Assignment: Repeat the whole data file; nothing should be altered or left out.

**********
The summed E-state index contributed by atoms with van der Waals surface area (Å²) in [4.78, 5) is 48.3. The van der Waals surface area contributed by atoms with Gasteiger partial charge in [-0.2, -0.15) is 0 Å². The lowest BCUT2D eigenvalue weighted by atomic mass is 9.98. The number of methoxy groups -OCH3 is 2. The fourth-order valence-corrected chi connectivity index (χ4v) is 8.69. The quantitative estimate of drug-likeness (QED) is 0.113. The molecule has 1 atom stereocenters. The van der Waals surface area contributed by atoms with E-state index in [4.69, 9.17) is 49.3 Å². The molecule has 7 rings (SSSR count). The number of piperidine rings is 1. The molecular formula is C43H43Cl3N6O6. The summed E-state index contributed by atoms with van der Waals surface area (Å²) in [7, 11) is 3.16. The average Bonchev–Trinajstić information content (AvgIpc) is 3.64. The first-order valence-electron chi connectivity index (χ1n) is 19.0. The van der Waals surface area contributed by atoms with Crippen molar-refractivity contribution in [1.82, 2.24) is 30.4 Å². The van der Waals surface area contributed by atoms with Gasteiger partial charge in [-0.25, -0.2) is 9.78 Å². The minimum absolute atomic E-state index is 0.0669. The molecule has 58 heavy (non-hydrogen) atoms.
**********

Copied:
The summed E-state index contributed by atoms with van der Waals surface area (Å²) in [4.78, 5) is 48.3. The van der Waals surface area contributed by atoms with Gasteiger partial charge in [-0.2, -0.15) is 0 Å². The lowest BCUT2D eigenvalue weighted by atomic mass is 9.98. The number of methoxy groups -OCH3 is 2. The fourth-order valence-corrected chi connectivity index (χ4v) is 8.69. The quantitative estimate of drug-likeness (QED) is 0.113. The molecule has 1 atom stereocenters. The van der Waals surface area contributed by atoms with E-state index in [4.69, 9.17) is 49.3 Å². The molecule has 7 rings (SSSR count). The number of piperidine rings is 1. The molecular formula is C43H43Cl3N6O6. The summed E-state index contributed by atoms with van der Waals surface area (Å²) in [7, 11) is 3.16. The average Bonchev–Trinajstić information content (AvgIpc) is 3.64. The first-order valence-electron chi connectivity index (χ1n) is 19.0. The van der Waals surface area contributed by atoms with Crippen molar-refractivity contribution in [1.82, 2.24) is 30.4 Å². The van der Waals surface area contributed by atoms with Gasteiger partial charge in [-0.25, -0.2) is 9.78 Å². The minimum absolute atomic E-state index is 0.0669. The molecule has 58 heavy (non-hydrogen) atoms.